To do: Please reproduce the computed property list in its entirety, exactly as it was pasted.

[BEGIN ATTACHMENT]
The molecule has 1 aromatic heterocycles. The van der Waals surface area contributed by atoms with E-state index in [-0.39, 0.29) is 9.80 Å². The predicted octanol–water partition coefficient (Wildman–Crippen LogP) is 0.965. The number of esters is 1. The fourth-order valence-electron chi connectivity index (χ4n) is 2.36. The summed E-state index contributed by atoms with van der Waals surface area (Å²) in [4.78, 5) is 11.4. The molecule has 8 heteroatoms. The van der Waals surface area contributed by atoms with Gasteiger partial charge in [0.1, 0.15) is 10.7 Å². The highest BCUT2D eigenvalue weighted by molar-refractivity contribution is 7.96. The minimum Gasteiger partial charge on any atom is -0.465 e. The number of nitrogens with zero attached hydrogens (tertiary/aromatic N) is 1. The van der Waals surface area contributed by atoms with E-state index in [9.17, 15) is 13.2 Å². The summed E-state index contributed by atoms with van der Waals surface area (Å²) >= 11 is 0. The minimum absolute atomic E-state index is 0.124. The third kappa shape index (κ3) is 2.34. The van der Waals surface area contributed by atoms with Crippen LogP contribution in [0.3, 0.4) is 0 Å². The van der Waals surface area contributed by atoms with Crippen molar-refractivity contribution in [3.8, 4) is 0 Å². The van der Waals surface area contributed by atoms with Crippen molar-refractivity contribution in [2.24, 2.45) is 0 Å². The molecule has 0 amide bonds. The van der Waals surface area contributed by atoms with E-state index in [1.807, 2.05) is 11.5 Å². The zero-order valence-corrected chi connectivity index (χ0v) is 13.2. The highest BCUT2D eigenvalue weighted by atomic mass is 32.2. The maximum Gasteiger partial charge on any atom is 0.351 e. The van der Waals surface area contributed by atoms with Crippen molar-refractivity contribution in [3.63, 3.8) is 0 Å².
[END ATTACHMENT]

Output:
The molecule has 1 aromatic heterocycles. The van der Waals surface area contributed by atoms with E-state index in [-0.39, 0.29) is 9.80 Å². The predicted octanol–water partition coefficient (Wildman–Crippen LogP) is 0.965. The number of esters is 1. The fourth-order valence-electron chi connectivity index (χ4n) is 2.36. The summed E-state index contributed by atoms with van der Waals surface area (Å²) in [4.78, 5) is 11.4. The molecule has 8 heteroatoms. The van der Waals surface area contributed by atoms with Gasteiger partial charge in [0.1, 0.15) is 10.7 Å². The highest BCUT2D eigenvalue weighted by molar-refractivity contribution is 7.96. The minimum Gasteiger partial charge on any atom is -0.465 e. The number of nitrogens with zero attached hydrogens (tertiary/aromatic N) is 1. The van der Waals surface area contributed by atoms with E-state index in [9.17, 15) is 13.2 Å². The summed E-state index contributed by atoms with van der Waals surface area (Å²) >= 11 is 0. The minimum absolute atomic E-state index is 0.124. The third kappa shape index (κ3) is 2.34. The van der Waals surface area contributed by atoms with Crippen LogP contribution in [0.3, 0.4) is 0 Å². The van der Waals surface area contributed by atoms with Crippen molar-refractivity contribution in [3.8, 4) is 0 Å². The van der Waals surface area contributed by atoms with Crippen molar-refractivity contribution in [2.24, 2.45) is 0 Å². The molecule has 0 amide bonds. The van der Waals surface area contributed by atoms with E-state index in [1.807, 2.05) is 11.5 Å². The zero-order valence-corrected chi connectivity index (χ0v) is 13.2. The highest BCUT2D eigenvalue weighted by atomic mass is 32.2. The maximum Gasteiger partial charge on any atom is 0.351 e. The van der Waals surface area contributed by atoms with Crippen molar-refractivity contribution in [3.63, 3.8) is 0 Å².